Returning from my walk this week as a day trip to Edinburgh, we took a slightly round about route and visited The Helix at Falkirk to see The Kelpies. I had known about this wonderful installation but wanted to see it for myself. I have done my best with the photos below but like all the other images available online, they cannot do justice to the real thing.
Before my walk this week on a planned day out in Edinburgh, I asked my uncle what might be the best thing to go see and he answered “Just go and see the place itself – it is all on different levels and that is one of it’s main attractions as a city“.
At the entrance to the Scottish Gallery of Modern Art – Modern 1, we were met by this figure emerging from the pavement! This work is by Anthony Gormley and although one of the main exhibitions in gallery at the time was by Bridget Riley, as with Modern 2, there were other interesting things to be seen as well, including the building and its grounds.
Both Modern 1 and Modern 2 have mural projects in their stairwells – in Modern 1 it is a Douglas Gordan piece which lists all the people he could remember ever having met. The list stretches from the ground floor to the roof and looking over the banister gave me quite a woozy feeling.
We were lucky with the weather on our visit to Edinburgh and the light played a part in the art of this building just as it did in Modern 2.
My walk this week takes place in Scotland. While on holiday there in the south west, we took a day trip to Edinburgh and returned via The Helix Park at Falkirk to see The Kelpies for ourselves, but more on them later in the week.
It is about 35 years since I was last in Edinburgh despite having been born there. It was a 2.5 hour drive to get there and we didn’t want to spoil things by trying to do too much. So we decided on two venues close together and a short walk in the city centre. The venues were both the Scottish National Gallery of Modern Art – Modern One and Modern Two.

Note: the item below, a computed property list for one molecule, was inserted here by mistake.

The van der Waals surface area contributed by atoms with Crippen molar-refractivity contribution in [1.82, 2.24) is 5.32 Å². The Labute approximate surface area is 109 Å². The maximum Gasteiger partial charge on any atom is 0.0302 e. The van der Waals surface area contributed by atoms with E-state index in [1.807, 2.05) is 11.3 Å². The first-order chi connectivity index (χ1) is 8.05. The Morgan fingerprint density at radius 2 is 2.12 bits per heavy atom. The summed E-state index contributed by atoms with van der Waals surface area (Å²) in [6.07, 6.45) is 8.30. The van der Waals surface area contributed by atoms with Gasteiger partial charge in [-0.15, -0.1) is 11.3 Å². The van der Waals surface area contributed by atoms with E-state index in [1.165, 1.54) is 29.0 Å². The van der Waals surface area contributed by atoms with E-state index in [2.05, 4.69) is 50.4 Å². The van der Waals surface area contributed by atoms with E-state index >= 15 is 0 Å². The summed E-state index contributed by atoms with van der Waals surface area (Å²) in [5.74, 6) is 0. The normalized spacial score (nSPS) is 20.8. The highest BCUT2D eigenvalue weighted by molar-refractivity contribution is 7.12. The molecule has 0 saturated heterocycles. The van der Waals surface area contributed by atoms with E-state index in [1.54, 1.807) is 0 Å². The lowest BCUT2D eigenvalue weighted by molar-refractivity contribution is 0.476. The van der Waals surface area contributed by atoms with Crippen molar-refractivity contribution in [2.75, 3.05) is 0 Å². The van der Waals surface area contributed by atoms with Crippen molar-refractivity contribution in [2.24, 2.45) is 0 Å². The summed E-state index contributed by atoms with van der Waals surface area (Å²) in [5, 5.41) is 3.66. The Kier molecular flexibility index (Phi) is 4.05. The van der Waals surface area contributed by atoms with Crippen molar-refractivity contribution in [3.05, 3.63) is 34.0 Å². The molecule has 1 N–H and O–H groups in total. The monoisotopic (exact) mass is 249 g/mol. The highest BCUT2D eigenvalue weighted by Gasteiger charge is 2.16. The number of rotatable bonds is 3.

Modern 2 – the main exhibition was of drawing by Joseph Beuys, a very interesting show but it was essential to read all the accompanying notes in order to have any understanding of the work itself and how it related to his performance art. The museum itself is what my photos below focus on and it, too, was a fascinating place though with low light levels and a warm day, it felt rather stuffy and claustrophobic.
A final example of sepia sunlight for my walk this week through woodlands at Stainton in the north east of England. The pale sepia effect on this image seemed to enhance the sense of Summer. I hope you enjoy listening to the soundscape for the walk below while viewing selected images from my posts this week. All photos and field recording was done on my iPhone 6s.
Woodland Walk Sounscape
During my woodland walk this week it was easy to forget that anyone else existed while in amongst the trees – except for the background sound of human activity. The traffic of a suburban area on the edge of farmland was not really significant – more-so was the rising and falling volume of the tractor at work in the fields, recorded on my iPhone 6s. This, however, could not detract from the enjoyment of the woodland environment on a peaceful end-of-summer day just prior to our holiday in Scotland.
Stainton Woods – Traffic and Tractor
It was the patterns and textures to be seen on my walk this week through the woodlands of Stainton, Middlesbrough, that prompted me to try making some sepia comparisons to the normal colour shots I took on my iPhone 6s. Often a sepia effect is used in photography to present an impression of age or times past. Because of the effect time can have on photographic paper combined with the fact that, pre-colour photography, there were not many options to producing the image in monochrome, the effect, produced digitally today, seems a fair one to employ to gain the effect of age.
Whether established or more recently planted to extend the woodland further, the arrangement of trees in Stainton Woodland where I enjoyed my walk this week, can only be described as formal. Reminiscent of the French penchant for arboreal pattern, there would be a closer match to their taste if the trees themselves were of a different species.
For whatever reason the obvious pattern of the trees seen from different angles prompted me to experiment with desaturation, monochrome and sepia effects when reviewing the images.
I am sorry I cannot tell you the names of these trees but I am given the impression that they are not going to grow to a huge scale. However, if I visit again in another ten or twenty years, perhaps I will be proved wrong.